Tuesday, April 14, 2020: An astronaut on the International Space Station captured this image of the aurora australis over the Indian Ocean on April 8, 2020. At the time, the space station was near the southernmost point in its orbit, and preparing for the arrival of three new crewmembers. — Meghan Bartels

Soyuz approaches the space station

(Image credit: NASA)

Wednesday, April 15, 2020: Earth's fluffy clouds and blue horizon provide a gorgeous backdrop for the Soyuz MS-16 crew spacecraft, seen here approaching the International Space Station with three Expedition 63 crewmembers on board. The Soyuz arrived at the orbiting lab on Thursday (April 9) with NASA astronaut Chris Cassidy and Russian cosmonauts Anatoly Ivanishin and Ivan Vagner. An astronaut at the International Space Station captured this image from approximately 250 miles (400 kilometers) above the Pacific Ocean, near the coast of Peru. — Hanneke Weitering

Hubble eyes a multiring galaxy

(Image credit: ESA/NASA/Hubble/J. Greene)

Thursday, April 16, 2020: The Hubble Space Telescope has captured this new view of a peculiar spiral galaxy with rings within its winding galactic arms. Known as NGC 2273, this galaxy is officially designated as a barred spiral, meaning that it has a central bar of stars and pinwheeling arms. But this galaxy also has several ring structures within its spiral arms. NGC 2273 hosts one inner ring along with two outer "pseudorings." Astronomers believe these rings were created by spiral arms appearing to wind up tightly into a closed loop. — Hanneke Weitering

Space station crew returns to Earth

(Image credit: Andrey Shelepin/NASA/GCTC)

Friday, April 17, 2020: The Soyuz MS-15 spacecraft carrying three astronauts back from the International Space Station parachutes down to Earth before landing in Kazakhstan. NASA astronauts Jessica Meir and Drew Morgan and their Russian crewmember Oleg Skripochka of Roscosmos safely touched down today at 1:16:43 a.m. EDT (0516 GMT or 11:16 a.m. local Kazakh time), southeast of the town of Dzhezkazgan. — Hanneke Weitering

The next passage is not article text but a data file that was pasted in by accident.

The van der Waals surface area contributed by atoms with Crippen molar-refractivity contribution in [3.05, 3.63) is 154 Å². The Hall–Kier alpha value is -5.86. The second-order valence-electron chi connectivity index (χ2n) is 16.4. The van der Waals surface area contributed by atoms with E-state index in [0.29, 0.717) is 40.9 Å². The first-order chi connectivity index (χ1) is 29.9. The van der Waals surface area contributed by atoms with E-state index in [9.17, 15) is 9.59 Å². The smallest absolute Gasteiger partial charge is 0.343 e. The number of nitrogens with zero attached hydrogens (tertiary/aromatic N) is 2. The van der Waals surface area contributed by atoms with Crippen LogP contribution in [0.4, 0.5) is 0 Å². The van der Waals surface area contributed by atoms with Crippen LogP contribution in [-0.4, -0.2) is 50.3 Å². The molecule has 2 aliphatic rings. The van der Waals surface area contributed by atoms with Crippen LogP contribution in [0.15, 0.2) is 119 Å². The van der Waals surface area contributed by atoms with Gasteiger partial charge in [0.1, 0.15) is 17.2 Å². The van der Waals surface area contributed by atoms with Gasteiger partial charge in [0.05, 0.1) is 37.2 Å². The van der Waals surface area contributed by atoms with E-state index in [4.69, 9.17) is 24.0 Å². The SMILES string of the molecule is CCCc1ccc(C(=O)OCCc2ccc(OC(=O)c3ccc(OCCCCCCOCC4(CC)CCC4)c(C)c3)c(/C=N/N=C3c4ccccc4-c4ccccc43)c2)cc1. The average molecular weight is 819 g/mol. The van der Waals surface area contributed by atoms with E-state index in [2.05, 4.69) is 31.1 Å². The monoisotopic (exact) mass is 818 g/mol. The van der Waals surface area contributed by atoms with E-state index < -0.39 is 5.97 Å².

Meteor and the Milky Way over La Silla

(Image credit: M. Zamani/ESO)

Monday, April 20, 2020: A "shooting star" streaks through the night sky near the Large and Small Magellanic Clouds, two of Earth's galactic neighbors, in this photo from the La Silla Observatory in Chile. In the foreground of the image are two of the three new ExTrA (Exoplanets in Transits and their Atmospheres) telescopes at the observatory. — Hanneke Weitering

Starlink satellites spotted from space

(Image credit: NASA)

Tuesday, April 21, 2020: A chain of SpaceX's Starlink internet satellites orbits over Earth's lime-green auroras in this photo captured by an astronaut at the International Space Station. The tiny satellite trails were captured on Monday (April 13) at 5:25 p.m. EDT (2125 GMT), as the station was passing over the southern Indian Ocean at an altitude of about 231 nautical miles (428 kilometers), NASA said in an image description. The satellites pictured here appear to belong to the fifth batch of approximately 60 satellites that SpaceX has launched for its new Starlink constellation, according to Jonathan McDowell, an astronomer at the Harvard-Smithsonian Center for Astrophysics who avidly tracks objects in Earth's orbit. The company plans to launch its seventh batch of satellites on Wednesday (April 22). — Hanneke Weitering